Self-correcting errors in subsequent tax returns
Tax Alert - June 2019
By Veronica Harley
Taxpayers may self-correct errors in subsequent tax returns, provided the error is minor or not material. With effect from 18 March 2019, a new “non-material error” threshold rule has been introduced that is intended to make it easier for taxpayers to self-correct errors in income tax, goods and services tax (GST) and fringe benefits tax (FBT) returns.
Under the new rule, an error can be self-corrected if the total tax discrepancy in the assessment (that is discovered after 18 March 2019) is equal to or less than the lower of:
- NZD 10,000 of annual gross income (for income tax and FBT returns) or output tax (in the case of a GST return); and
- 2% of the taxpayer’s annual gross income (for income tax and FBT returns) or output tax (in the case of a GST return).
This new rule will not apply if the Inland Revenue considers a taxpayer is applying the new NZD 10,000 threshold with the main purpose of delaying the payment of tax.
Minor errors resulting in no more than NZD 1,000 tax payable
The previous NZD 1,000 rule has been retained, but slightly modified. Errors can be corrected where the total discrepancy is NZD 1,000 or less. This is similar to how the rule worked previously, except the NZD 1,000 threshold now is available without the requirement that it be caused by a “clear mistake, simple oversight or mistaken understanding.”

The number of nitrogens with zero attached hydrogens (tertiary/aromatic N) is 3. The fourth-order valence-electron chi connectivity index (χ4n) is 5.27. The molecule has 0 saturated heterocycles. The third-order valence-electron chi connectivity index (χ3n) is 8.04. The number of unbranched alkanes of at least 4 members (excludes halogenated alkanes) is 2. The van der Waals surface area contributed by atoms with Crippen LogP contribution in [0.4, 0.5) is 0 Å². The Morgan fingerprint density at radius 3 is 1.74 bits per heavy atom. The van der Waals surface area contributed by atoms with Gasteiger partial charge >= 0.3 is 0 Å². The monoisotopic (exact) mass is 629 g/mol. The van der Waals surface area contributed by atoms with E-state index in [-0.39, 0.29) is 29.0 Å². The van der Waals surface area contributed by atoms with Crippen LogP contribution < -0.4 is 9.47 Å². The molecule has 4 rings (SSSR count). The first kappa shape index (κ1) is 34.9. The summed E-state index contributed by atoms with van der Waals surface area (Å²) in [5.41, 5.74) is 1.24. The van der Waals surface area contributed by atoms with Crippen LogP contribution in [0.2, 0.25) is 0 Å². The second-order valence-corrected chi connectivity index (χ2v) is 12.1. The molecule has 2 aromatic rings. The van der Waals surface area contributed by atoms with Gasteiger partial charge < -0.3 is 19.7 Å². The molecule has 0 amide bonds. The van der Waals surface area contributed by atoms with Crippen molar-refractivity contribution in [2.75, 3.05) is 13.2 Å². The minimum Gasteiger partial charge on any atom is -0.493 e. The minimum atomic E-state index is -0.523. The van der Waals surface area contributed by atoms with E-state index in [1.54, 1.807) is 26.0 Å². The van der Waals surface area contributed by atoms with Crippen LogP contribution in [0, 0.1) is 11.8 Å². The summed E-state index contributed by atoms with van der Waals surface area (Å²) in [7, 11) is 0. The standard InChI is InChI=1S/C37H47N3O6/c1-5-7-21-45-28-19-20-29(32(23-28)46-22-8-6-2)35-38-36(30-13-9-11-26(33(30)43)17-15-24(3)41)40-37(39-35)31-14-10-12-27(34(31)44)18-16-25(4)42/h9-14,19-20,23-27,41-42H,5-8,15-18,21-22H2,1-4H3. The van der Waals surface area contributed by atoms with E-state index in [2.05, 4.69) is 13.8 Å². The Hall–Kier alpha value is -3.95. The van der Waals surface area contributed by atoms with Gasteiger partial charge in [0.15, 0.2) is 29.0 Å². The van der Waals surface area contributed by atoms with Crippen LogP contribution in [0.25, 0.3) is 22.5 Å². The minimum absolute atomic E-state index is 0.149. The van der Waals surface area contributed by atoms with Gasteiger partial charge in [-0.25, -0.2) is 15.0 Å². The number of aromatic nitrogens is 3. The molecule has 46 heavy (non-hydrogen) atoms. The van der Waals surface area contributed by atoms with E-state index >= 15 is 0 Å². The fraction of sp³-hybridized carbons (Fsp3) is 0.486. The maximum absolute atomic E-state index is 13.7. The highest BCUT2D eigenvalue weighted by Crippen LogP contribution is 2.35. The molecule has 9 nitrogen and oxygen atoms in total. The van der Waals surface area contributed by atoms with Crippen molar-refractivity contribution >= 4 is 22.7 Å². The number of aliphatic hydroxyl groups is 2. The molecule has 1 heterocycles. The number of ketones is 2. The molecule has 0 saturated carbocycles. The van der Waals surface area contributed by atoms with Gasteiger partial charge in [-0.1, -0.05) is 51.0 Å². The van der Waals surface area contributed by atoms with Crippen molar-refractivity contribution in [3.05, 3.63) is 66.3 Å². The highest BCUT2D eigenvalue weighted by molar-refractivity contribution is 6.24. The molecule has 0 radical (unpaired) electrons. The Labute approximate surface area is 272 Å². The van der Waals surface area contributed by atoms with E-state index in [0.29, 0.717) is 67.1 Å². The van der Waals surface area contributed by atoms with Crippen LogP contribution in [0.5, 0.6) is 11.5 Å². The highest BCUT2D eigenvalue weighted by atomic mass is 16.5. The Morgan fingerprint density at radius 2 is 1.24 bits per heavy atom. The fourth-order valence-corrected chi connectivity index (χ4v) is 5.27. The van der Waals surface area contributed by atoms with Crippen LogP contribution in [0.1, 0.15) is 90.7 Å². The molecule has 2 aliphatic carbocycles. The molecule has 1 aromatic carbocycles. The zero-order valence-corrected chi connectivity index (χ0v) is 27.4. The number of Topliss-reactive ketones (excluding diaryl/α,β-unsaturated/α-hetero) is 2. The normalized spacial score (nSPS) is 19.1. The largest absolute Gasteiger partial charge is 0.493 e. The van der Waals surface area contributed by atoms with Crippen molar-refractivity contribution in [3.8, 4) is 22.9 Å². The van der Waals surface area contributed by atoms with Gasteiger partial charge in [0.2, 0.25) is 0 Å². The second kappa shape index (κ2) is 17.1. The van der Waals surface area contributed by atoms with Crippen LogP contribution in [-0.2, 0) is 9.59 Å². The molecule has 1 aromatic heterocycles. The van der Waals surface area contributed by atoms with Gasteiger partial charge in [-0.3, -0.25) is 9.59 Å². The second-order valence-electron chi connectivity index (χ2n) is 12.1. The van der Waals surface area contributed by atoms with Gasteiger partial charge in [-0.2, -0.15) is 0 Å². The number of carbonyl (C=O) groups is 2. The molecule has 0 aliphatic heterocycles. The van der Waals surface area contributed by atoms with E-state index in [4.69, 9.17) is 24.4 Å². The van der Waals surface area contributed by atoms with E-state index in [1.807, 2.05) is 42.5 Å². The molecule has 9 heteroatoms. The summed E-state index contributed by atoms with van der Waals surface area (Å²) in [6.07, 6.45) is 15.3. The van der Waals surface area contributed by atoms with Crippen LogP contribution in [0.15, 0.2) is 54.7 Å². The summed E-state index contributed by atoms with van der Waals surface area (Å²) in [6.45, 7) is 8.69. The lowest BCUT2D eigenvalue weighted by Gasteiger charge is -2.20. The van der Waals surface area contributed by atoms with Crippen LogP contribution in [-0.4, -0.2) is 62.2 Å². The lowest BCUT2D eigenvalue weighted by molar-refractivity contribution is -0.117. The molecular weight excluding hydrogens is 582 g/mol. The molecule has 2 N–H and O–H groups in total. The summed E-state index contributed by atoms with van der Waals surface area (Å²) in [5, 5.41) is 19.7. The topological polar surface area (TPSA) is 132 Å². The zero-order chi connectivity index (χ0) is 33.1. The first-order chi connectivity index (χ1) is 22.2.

The specific words of the new rule are slightly confusing, however we have confirmed with Inland Revenue that both the NZD 10,000 and NZD 1,000 amounts are both tax effected amounts. Thus the quantum of each error will be dependent on the tax type (GST, FBT or income tax), tax rates applicable to a taxpayer and the return frequency type.
This new rule is welcome and will help reduce compliance costs for taxpayers. It should reduce the incidence of taxpayers needing to make formal voluntary disclosures or the need to request the Commissioner make amended assessments for smaller value errors that do not breach the above thresholds. However, care should be taken to ensure the rules are applied correctly. For more information, please contact your usual Deloitte advisor.
This article has been updated following clarification from Inland Revenue policy officials on the intended operation of the new legislation.
June 2019 Tax Alert contents
- How are you affected by new individual tax assessment regime?
- Cautionary tale of GST in land transactions
- IR and ATO release administrative approach to determining residence
- What’s the buzz with tax and charities?
- KiwiSaver – flexibility, suspensions, and those over 65
- Tax Bill returns from the Finance and Expenditure Committee with modifications
- Depreciation myths debunked
- GST legislation one step closer to enactment
- GST obligation changes for digital services to Singapore
- Snapshot of recent developments